Favorite films

  • All About Lily Chou-Chou
  • The Lord of the Rings: The Fellowship of the Ring
  • Kikujiro
  • The Worst Person in the World

Recent activity

  • Jurassic World Dominion

  • On the Count of Three


  • Mad God


  • The Kid


Recent reviews

  • It's a Summer Film!

    It's a Summer Film!


    As far as Japanese school festival films go, this was a decent entry. It's a bit heavy on sentimentality and melodrama, and I wasn't very taken by the ending, but it's difficult to dislike all the same. The film has an infectious youthful energy and a lot of offbeat comedy bits that are endearing and lovable. Despite becoming a bit too mawkish for me in the latter half, I still had fun (though it doesn't hold a candle to Linda…

  • Everything Everywhere All at Once

    Everything Everywhere All at Once


    This is a very lovingly crafted film, with homages to cinema by and large. The opening felt quite Safdie-esque in its sensory overload, a lot of scenes are very redolent of Kung Fu movies, one reality is a love letter to Wong Kar-wai, the rock sequence evokes a similar subtitled conversation in A Ghost Story, there's a comical 2001: A Space Odyssey recreation, and that's only the tip of the iceberg. I swear I even heard sound effects borrowed from…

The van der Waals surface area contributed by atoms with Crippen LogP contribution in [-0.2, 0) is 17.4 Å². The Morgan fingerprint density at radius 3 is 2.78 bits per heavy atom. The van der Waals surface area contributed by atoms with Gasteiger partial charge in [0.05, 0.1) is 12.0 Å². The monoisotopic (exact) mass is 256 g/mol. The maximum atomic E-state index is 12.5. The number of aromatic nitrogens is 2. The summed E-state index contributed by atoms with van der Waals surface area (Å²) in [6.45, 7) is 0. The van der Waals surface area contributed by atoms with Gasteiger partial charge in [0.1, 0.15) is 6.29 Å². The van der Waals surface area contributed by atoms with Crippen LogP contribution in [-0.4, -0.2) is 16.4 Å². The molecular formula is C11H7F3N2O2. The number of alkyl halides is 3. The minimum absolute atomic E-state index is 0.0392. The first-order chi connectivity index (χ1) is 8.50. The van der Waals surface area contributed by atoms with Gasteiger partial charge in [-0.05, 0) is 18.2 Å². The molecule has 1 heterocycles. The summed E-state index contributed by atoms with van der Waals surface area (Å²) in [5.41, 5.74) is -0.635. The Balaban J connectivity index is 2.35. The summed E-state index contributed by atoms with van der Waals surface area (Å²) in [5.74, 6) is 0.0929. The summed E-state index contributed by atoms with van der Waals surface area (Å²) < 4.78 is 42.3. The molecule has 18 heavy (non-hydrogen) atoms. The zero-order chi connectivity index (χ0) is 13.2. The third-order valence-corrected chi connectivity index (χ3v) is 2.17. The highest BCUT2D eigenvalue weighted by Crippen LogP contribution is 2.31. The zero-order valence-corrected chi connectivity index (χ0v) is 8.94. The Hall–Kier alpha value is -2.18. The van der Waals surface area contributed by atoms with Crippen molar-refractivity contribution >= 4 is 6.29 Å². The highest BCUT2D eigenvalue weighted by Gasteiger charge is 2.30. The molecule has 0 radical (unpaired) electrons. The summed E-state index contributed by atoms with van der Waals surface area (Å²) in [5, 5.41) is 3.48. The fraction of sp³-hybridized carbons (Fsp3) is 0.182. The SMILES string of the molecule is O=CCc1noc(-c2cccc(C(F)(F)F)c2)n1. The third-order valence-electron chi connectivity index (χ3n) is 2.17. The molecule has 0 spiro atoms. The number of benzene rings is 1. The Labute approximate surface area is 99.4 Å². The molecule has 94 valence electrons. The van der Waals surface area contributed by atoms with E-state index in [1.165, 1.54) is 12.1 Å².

Popular reviews

  • Air Doll

    Air Doll


    "Do you wish you had never found a heart?"
    "I don't know, but... It hurts."

    This film has some truly bewitching exchanges. Some of the dialogue, and much of Bae Doona's monologue, is so terrifically concocted and expressed. Couple this with the composition — the delicate camera work and Koreeda's knack for timing, knowing precisely when to linger — and it creates a profoundly poignant and strangely mesmeric account on loneliness and companionship.

    Even then, the score adds yet another…

  • Undo



    This review may contain spoilers. I can handle the truth.

    I find Shunji Iwai to be one of the most interesting contemporary directors around and always go into his films with a sense of excitement and wonder. He employs a very distinct style — creating a somewhat diaphanous quality through his use of muted colours and soft focus, with a large emphasis on observation and tone with less a reliance on dialogue. Undo is very much an Iwai movie, but I wasn’t as drawn in as I have been with…